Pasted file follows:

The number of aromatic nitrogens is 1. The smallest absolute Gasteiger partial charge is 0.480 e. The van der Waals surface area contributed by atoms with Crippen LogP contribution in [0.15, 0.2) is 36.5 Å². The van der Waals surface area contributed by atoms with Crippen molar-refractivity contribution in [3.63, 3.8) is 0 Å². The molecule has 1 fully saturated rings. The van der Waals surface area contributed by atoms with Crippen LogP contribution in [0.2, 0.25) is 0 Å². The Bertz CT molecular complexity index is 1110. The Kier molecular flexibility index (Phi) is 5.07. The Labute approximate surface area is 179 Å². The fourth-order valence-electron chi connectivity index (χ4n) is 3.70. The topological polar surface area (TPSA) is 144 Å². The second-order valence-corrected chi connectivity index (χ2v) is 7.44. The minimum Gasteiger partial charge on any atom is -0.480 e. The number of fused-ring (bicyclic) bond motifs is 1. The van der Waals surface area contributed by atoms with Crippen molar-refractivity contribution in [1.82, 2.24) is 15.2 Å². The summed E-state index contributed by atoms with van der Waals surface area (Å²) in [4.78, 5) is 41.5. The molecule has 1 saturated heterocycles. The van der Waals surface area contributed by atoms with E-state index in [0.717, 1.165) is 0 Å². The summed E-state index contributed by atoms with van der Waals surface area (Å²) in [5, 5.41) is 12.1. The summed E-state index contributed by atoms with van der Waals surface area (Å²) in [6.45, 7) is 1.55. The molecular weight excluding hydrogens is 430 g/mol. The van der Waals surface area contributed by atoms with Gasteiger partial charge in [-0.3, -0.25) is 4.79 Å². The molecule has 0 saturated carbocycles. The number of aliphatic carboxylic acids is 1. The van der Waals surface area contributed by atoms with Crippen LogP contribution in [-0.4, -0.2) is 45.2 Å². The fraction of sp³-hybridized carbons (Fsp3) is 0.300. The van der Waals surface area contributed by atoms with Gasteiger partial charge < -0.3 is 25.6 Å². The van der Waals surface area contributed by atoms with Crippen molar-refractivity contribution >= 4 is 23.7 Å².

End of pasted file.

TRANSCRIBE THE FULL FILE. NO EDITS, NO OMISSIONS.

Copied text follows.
The number of aromatic nitrogens is 1. The smallest absolute Gasteiger partial charge is 0.480 e. The van der Waals surface area contributed by atoms with Crippen LogP contribution in [0.15, 0.2) is 36.5 Å². The van der Waals surface area contributed by atoms with Crippen molar-refractivity contribution in [3.63, 3.8) is 0 Å². The molecule has 1 fully saturated rings. The van der Waals surface area contributed by atoms with Crippen LogP contribution in [0.2, 0.25) is 0 Å². The Bertz CT molecular complexity index is 1110. The Kier molecular flexibility index (Phi) is 5.07. The Labute approximate surface area is 179 Å². The fourth-order valence-electron chi connectivity index (χ4n) is 3.70. The topological polar surface area (TPSA) is 144 Å². The second-order valence-corrected chi connectivity index (χ2v) is 7.44. The minimum Gasteiger partial charge on any atom is -0.480 e. The number of fused-ring (bicyclic) bond motifs is 1. The van der Waals surface area contributed by atoms with Crippen molar-refractivity contribution in [1.82, 2.24) is 15.2 Å². The summed E-state index contributed by atoms with van der Waals surface area (Å²) in [4.78, 5) is 41.5. The molecule has 1 saturated heterocycles. The van der Waals surface area contributed by atoms with E-state index in [0.717, 1.165) is 0 Å². The summed E-state index contributed by atoms with van der Waals surface area (Å²) in [5, 5.41) is 12.1. The summed E-state index contributed by atoms with van der Waals surface area (Å²) in [6.45, 7) is 1.55. The molecular weight excluding hydrogens is 430 g/mol. The van der Waals surface area contributed by atoms with Gasteiger partial charge in [-0.3, -0.25) is 4.79 Å². The molecule has 0 saturated carbocycles. The number of aliphatic carboxylic acids is 1. The van der Waals surface area contributed by atoms with Crippen LogP contribution in [-0.4, -0.2) is 45.2 Å². The fraction of sp³-hybridized carbons (Fsp3) is 0.300. The van der Waals surface area contributed by atoms with Gasteiger partial charge < -0.3 is 25.6 Å². The van der Waals surface area contributed by atoms with Crippen molar-refractivity contribution >= 4 is 23.7 Å².